American Red Cross blood supply at ‘historic’ lows as winter approaches

Health

As people gather for holiday celebrations this season the American Red Cross — which provides 40% of the country’s blood — is facing historically low blood supply levels.

While the Red Cross consistently sees a drop in blood and platelet donations this time of year, the organization said if more donors don’t come forward to give blood, some patients requiring a transfusion may potentially face delays in care.

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“I’ve been with the Red Cross through periods of emergency blood shortage but I’ve never seen the word ‘historic’ used and that is concerning. The need is immediate and it is urgent,” Central Pa. Red Cross Executive Director, Laura Burke said.

In the Midstate, we’re not at that historic point yet, but we’re getting close. Officials say the problem is one of supply and demand along with the ongoing challenges of COVID-19. The Red Cross provides 40% of the country’s blood supply and replenishing that inventory is top priority because the need for blood never stops, pandemic or not.

“Patients can be deferred for procedures that they need and they’ll have to wait to receive that blood until it’s available. That’s why we need to give as urgently and as soon as possible to make sure we’re able to replenish those shelves in the hospital,” Burke said.

Donors are urged to schedule an appointment now by using the Red Cross Blood Donor App, visiting RedCrossBlood.org, or calling 1-800-RED CROSS (1-800-733-2767). There is no donation waiting period for those who have received a flu shot or a Moderna, Pfizer, or Johnson & Johnson COVID-19 vaccine or booster as long as they are symptom-free.   

To encourage donors to help address the historically-low blood supply this holiday season, all who come to give Dec. 17 to Jan. 2, 2021, will receive an exclusive Red Cross long-sleeved T-shirt, while supplies last.

Blood drive safety 

Each Red Cross blood drive and donation center follows the highest standards of safety and infection control, and additional precautions  — including face masks for donors and staff, regardless of vaccination status — have been implemented to help protect the health of all those in attendance. Donors are asked to schedule an appointment prior to arriving at the drive.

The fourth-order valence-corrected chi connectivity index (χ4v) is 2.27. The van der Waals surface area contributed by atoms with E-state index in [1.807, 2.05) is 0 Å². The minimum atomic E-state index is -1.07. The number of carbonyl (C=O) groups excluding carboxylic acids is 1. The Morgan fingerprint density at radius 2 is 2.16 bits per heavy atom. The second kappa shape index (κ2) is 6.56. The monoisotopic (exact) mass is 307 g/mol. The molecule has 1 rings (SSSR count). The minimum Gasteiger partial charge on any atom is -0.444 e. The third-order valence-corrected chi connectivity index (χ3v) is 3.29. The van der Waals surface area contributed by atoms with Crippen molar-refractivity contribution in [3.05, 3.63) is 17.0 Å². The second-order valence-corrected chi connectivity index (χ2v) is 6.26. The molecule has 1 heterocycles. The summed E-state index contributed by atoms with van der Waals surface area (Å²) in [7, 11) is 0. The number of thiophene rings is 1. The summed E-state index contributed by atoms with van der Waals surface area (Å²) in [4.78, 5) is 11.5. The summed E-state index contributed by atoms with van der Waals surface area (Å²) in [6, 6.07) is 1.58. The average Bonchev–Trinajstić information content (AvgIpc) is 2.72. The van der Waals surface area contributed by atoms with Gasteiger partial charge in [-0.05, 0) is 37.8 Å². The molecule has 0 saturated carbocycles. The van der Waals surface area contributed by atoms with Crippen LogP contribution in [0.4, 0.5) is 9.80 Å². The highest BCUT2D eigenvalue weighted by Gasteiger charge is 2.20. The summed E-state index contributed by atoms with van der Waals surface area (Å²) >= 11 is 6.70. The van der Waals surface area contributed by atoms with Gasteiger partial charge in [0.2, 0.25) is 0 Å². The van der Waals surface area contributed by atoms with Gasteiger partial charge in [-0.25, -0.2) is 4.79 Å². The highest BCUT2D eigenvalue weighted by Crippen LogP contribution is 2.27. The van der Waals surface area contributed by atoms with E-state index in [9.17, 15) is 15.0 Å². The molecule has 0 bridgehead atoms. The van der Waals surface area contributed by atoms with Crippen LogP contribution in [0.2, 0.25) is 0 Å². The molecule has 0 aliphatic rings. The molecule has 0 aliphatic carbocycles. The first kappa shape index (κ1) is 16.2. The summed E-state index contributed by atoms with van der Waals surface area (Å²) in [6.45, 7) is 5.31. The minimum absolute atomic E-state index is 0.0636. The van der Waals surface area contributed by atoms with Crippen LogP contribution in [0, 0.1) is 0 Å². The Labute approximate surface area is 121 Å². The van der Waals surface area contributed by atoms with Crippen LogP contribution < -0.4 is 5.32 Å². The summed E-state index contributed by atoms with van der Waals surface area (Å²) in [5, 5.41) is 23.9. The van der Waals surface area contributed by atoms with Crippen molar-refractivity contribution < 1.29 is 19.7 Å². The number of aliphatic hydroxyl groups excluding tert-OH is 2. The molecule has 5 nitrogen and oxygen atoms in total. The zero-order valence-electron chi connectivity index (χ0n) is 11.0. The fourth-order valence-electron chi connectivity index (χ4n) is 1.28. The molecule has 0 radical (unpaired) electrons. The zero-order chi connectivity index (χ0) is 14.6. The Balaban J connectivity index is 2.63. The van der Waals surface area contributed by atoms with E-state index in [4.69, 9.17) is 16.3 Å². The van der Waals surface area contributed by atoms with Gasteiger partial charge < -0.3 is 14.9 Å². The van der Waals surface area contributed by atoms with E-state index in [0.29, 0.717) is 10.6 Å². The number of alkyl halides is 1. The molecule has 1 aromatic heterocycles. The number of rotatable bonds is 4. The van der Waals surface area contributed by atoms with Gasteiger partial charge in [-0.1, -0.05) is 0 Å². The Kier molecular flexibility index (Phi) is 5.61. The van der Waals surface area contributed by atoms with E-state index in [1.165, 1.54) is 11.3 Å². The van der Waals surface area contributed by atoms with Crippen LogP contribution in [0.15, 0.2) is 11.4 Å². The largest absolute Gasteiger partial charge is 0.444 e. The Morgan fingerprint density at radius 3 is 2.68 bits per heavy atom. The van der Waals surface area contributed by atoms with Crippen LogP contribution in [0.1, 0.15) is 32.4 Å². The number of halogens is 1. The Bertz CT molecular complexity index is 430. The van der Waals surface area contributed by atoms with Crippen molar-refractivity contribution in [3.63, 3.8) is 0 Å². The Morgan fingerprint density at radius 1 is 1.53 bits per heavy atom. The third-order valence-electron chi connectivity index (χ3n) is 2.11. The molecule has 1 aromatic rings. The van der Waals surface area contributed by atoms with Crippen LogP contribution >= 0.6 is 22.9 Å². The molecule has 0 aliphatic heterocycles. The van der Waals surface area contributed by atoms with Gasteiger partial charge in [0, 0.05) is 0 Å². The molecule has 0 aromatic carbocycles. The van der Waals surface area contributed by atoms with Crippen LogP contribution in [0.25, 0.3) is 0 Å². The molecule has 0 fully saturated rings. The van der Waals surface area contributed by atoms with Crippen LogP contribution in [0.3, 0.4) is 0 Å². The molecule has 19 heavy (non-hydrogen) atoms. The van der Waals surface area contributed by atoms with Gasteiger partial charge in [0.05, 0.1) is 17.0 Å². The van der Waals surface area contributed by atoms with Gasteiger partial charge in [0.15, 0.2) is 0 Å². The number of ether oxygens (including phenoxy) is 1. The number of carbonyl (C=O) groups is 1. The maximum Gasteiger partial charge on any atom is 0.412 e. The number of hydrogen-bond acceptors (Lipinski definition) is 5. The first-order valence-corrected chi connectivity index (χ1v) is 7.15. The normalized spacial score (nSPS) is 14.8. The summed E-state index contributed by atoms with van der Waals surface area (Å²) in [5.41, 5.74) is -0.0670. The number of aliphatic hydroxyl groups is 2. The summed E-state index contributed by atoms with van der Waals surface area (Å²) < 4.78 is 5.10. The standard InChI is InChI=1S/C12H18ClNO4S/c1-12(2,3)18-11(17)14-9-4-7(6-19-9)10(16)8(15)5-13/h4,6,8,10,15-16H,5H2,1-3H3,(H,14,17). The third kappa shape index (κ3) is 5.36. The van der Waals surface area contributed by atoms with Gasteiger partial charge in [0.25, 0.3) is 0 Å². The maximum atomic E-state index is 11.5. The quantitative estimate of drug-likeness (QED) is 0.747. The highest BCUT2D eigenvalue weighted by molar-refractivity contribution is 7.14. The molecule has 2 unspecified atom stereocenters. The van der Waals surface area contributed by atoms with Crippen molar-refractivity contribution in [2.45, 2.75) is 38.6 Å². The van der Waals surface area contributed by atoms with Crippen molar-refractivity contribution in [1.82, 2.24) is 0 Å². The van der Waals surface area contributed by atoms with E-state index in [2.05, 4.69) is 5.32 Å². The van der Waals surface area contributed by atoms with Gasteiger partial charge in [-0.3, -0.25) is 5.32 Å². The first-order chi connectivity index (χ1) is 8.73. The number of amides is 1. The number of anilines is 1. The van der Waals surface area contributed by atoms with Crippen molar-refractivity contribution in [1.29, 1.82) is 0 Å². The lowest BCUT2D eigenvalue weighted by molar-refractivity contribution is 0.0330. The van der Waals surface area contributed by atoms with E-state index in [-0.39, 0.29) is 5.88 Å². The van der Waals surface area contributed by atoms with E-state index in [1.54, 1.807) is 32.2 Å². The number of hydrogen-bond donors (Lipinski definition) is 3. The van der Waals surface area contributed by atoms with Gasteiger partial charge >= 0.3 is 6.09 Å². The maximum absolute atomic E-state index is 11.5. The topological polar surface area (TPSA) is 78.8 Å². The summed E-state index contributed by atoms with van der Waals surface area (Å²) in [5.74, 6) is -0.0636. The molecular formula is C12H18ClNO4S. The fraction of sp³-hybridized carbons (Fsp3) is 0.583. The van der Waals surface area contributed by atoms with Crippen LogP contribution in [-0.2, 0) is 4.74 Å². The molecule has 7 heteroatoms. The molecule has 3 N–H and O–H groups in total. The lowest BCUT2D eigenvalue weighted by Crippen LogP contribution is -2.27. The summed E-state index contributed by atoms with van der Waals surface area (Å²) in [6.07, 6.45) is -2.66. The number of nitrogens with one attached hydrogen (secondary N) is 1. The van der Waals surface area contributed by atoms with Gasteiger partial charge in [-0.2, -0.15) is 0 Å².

Save time during donation

Donors can also save up to 15 minutes at the blood drive by completing a RapidPass. With RapidPass, donors complete the pre-donation reading and health history questionnaire online, on the day of donation, or from a mobile device or computer. To complete a RapidPass, follow the instructions HERE or use the Red Cross Blood Donor App.

To donate blood, individuals need to bring a blood donor card or driver’s license or two other forms of identification that are required at check-in. Individuals who are 17 years of age in most states (16 with parental consent where allowed by state law), weigh at least 110 pounds, and are in generally good health may be eligible to donate blood. High school students and other donors 18 years of age and younger also must meet certain height and weight requirements.

Health insights for donors 

The Red Cross is screening all blood, platelet, and plasma donations from self-identified African-American donors for the sickle cell trait. This additional screening will provide black donors with an additional health insight and help the Red Cross identify compatible blood types more quickly to help patients with sickle cell disease. 

Blood transfusion of trait-negative blood is an essential treatment for those with sickle cell disease, and blood donations from individuals of the same race, ethnicity, and blood type have a unique ability to help patients fighting sickle cell disease.    

Donors can expect to receive sickle cell trait screening results, if applicable, within one to two weeks through the Red Cross Blood Donor App and the online donor portal HERE.  

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